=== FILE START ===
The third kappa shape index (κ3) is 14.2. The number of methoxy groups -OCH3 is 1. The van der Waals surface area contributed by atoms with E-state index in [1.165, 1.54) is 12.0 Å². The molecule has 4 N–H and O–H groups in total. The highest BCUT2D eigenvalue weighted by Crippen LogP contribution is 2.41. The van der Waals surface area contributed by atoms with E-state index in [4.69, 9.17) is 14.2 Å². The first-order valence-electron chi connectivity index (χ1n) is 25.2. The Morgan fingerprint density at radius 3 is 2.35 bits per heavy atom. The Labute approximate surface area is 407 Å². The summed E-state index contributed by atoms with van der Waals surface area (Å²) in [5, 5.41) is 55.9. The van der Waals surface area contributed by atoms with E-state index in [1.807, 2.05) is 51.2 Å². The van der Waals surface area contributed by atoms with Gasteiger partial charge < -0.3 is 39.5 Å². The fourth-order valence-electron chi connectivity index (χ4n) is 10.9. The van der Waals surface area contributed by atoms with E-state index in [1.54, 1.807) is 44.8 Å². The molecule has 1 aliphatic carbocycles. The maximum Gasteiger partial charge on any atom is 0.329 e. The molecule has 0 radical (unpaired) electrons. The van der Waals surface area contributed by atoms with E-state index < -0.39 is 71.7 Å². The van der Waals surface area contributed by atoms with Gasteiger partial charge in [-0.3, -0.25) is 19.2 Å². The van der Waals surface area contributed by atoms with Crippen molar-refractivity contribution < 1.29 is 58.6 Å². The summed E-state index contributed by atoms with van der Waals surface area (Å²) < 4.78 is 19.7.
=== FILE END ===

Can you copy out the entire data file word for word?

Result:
The third kappa shape index (κ3) is 14.2. The number of methoxy groups -OCH3 is 1. The van der Waals surface area contributed by atoms with E-state index in [1.165, 1.54) is 12.0 Å². The molecule has 4 N–H and O–H groups in total. The highest BCUT2D eigenvalue weighted by Crippen LogP contribution is 2.41. The van der Waals surface area contributed by atoms with E-state index in [4.69, 9.17) is 14.2 Å². The first-order valence-electron chi connectivity index (χ1n) is 25.2. The Morgan fingerprint density at radius 3 is 2.35 bits per heavy atom. The Labute approximate surface area is 407 Å². The summed E-state index contributed by atoms with van der Waals surface area (Å²) in [5, 5.41) is 55.9. The van der Waals surface area contributed by atoms with E-state index in [1.807, 2.05) is 51.2 Å². The van der Waals surface area contributed by atoms with Gasteiger partial charge < -0.3 is 39.5 Å². The fourth-order valence-electron chi connectivity index (χ4n) is 10.9. The van der Waals surface area contributed by atoms with E-state index in [1.54, 1.807) is 44.8 Å². The molecule has 1 aliphatic carbocycles. The maximum Gasteiger partial charge on any atom is 0.329 e. The molecule has 0 radical (unpaired) electrons. The van der Waals surface area contributed by atoms with E-state index < -0.39 is 71.7 Å². The van der Waals surface area contributed by atoms with Gasteiger partial charge in [-0.3, -0.25) is 19.2 Å². The van der Waals surface area contributed by atoms with Crippen molar-refractivity contribution < 1.29 is 58.6 Å². The summed E-state index contributed by atoms with van der Waals surface area (Å²) < 4.78 is 19.7.